But it can’t be overstated. The victim blaming in this show is PROBLEMATIC. This is where I’m going to get into a few mild spoilers, so STOP READING IF YOU’VE NEVER WATCHED THE SHOW BEFORE. I know there are a lot of examples, but I’m only going to talk about two – Lilly Kane, and Veronica herself.
First of all, Amanda Seyfried as an actress is beautiful and sexy as hell, and she really played up that playful side of Lilly in the flashbacks. She’s a great character, and the way she’s structured in the show has always been a favorite aspect to me. We never know her alive in the present day, but we KNOW her as a character. It’s awesome. Anyway. Many MANY times in those flashbacks, we see Lilly as a tease. Short skirts, midriff-baring tops, cleavage all over the place. The scene that we see in almost every “Previously On,” at the carwash? She’s basically draping herself over a car saying “I have a secret. It’s a good one.” She was dating Logan. She was sleeping with Weevil. She was having another affair that SHALL NOT BE NAMED because I don’t want to spoil EVERYTHING. I think Aaron Echolls even says at one point that Lilly was a tease. In framing Lilly’s character this way, what is that supposed to make us feel about her? When the big reveal is made at the end about who her killer is, how are we supposed to feel?
Are we supposed to feel like Lilly deserved it?
That’s where all of this victim blaming doesn’t work, and I truly blame Rob Thomas for this. He can’t frame a character like that and then expect us to 100% believe that she didn’t deserve it. I fell victim to this the first time I watched the series. I was upset with who the killer was, OF COURSE, but I was also like “gross, Lilly, really?” AND I HATE MYSELF FOR EVEN THINKING THAT. I’m sure I’ll revisit this topic IN DEPTH when I get around to reviewing the finale. But I want to talk about the other glaring example of victim blaming in the show.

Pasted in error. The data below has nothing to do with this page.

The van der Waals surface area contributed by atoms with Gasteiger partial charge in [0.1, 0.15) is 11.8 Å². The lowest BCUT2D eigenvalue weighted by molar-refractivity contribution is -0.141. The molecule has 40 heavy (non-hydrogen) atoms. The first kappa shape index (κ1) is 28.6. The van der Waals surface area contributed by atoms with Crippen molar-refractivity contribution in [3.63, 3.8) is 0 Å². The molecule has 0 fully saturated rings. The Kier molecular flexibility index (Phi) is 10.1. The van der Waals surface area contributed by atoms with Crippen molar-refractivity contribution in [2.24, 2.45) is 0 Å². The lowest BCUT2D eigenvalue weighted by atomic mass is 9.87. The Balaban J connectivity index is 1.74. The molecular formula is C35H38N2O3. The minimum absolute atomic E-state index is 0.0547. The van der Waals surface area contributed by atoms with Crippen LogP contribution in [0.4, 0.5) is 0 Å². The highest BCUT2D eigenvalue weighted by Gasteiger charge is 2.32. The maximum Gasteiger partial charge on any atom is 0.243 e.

When we see Veronica enter that party (and there’s a lot more on that in the coming episodes), she’s dressed in a white dress. I’m assuming to represent virginity, because Rob Thomas is that type of asshole. Her hair is teased and her makeup is all done up. She gets drugged. She gets raped. She goes to the Sheriff’s Office the next morning, and they tell her to go home, she probably was just upset that she had sex. It definitely wasn’t rape. Go home and sleep it off, honey. It’s INFURIATING, and really, it’s no wonder Veronica tends to blame the victim a little first. She’s been blamed herself, and she’s watched the memory of her best friend get tainted by terrible rumors and awful people.
I’m not sure how good of a job I did at making a point here, but this is what I’m trying to say – the representation of victims of horrendous things on this show – particularly sexual acts involving women, because again, Rob Thomas is that kind of asshole – is terrible. The show is sometimes framed so that we sympathize with the perpetrator, just a little bit. It sucks. And while a lot of things stand the test of time on this show, this has not. That’s one thing that sitting down and talking about each episode has really taught me. Some of the themes in the show hold up, but some things really don’t. And that’s okay. I think pointing out the problems in your faves is sometimes cathartic in itself.
What do you think about this? Do you think the representation of victims in Veronica Mars has stood the test of time? Let me know! I’m curious about other takes.
Stay healthy, Marshmallows.